What else? I have always had a soft spot for Kaleb so it was good to find out his backstory which made him even more heroic (and tortured!) in my eyes and I’m glad he’s found a woman who will always see goodness in him.I liked but did not love Angela Dawe’s narration. Partly it was the writing tics for which she is in no way responsible and partly it was the cadence which I found a bit hypnotic.  There were times I had to go back and re-listen because I found I was zoning out.This book isn’t my favourite in the series, but I did enjoy it and I continue to be fascinated by the world Ms. Singh has built.

Grade: B-/B



4 comments on “Heart of Obsidian by Nalini Singh, narrated by Angela Dawe

  1. azteclady

    I'm hoping to post my own review of this soon–but I promised myself that I would bridge the gap in my reviews (last I wrote was for Bonds of Justice) before I write this one. (I don't know that it'll work, but I'm trying to make myself write reviews again, I miss it).Anyway.In my re-read of the series, I've been literally taking notes on all sorts of things and characters, and found something particularly interesting about the Ghost in Branded by Fire (pg 261 paperback edition; chapter 42. If you'll remember, the Council opens the Center for voluntary re-conditioning (at Nikita's suggestion*) and the Ghost mulls whether or not he has any right to interfere.There is a lot of depth, from my point of view, to this plot thread, from the point of view of empathy/conscience.* This book is where I became a fan of / intrigued by Nikita, but I wonder how Nalini will explain her "alliance" with Enrique (from Slave to Sensation)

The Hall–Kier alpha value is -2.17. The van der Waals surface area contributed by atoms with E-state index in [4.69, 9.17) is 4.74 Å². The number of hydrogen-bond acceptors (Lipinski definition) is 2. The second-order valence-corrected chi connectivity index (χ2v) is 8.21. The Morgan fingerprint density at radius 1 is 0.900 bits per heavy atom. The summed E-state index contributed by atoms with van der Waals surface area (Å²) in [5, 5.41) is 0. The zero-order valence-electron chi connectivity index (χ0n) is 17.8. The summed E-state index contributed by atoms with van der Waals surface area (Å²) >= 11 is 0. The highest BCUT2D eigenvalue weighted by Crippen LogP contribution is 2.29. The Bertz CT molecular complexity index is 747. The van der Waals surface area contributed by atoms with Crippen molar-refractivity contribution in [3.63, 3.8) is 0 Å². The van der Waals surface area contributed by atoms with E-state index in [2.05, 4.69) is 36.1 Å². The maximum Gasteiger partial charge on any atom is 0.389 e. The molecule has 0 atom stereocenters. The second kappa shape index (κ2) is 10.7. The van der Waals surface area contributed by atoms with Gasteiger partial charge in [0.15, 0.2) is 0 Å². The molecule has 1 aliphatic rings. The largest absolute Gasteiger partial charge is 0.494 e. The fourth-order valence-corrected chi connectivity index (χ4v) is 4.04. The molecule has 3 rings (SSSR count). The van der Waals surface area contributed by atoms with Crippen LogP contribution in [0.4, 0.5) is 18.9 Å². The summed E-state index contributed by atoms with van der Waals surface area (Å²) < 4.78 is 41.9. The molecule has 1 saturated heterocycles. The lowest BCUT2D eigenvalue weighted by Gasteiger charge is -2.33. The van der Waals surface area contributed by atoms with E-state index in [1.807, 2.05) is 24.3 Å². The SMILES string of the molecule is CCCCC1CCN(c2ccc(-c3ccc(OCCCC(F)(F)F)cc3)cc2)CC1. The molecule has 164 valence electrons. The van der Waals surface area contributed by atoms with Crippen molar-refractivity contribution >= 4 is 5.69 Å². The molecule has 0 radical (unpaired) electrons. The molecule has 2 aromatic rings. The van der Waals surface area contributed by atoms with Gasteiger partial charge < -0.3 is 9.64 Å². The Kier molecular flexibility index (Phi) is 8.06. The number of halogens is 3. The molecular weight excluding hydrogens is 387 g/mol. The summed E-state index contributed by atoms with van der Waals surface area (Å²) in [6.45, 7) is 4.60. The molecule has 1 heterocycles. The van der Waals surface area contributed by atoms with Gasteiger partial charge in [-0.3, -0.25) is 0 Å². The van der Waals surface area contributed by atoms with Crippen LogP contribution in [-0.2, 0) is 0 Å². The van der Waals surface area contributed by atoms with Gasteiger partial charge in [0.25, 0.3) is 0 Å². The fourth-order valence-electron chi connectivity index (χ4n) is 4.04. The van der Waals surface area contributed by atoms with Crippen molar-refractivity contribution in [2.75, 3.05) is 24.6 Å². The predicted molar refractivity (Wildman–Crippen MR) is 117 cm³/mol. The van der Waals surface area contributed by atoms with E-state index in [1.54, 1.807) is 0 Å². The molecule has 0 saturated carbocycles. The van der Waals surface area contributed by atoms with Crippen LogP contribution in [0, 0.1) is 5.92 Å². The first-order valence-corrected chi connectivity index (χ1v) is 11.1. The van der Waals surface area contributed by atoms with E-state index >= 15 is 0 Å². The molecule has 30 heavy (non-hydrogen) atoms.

2. Kaetrin

    @Aztec Lady Interesting regarding your reference to Branded by Fire. I do think the Ghost has a conscience, it may be slightly (very) atrophied but I don't think it's non-existent.

  3. azteclady

    In case you are interested in more: I just posted a rather long comment over at Dear Author's book club discussion, on how (and why) I see Kaleb–and Sahara, and other stuff 😀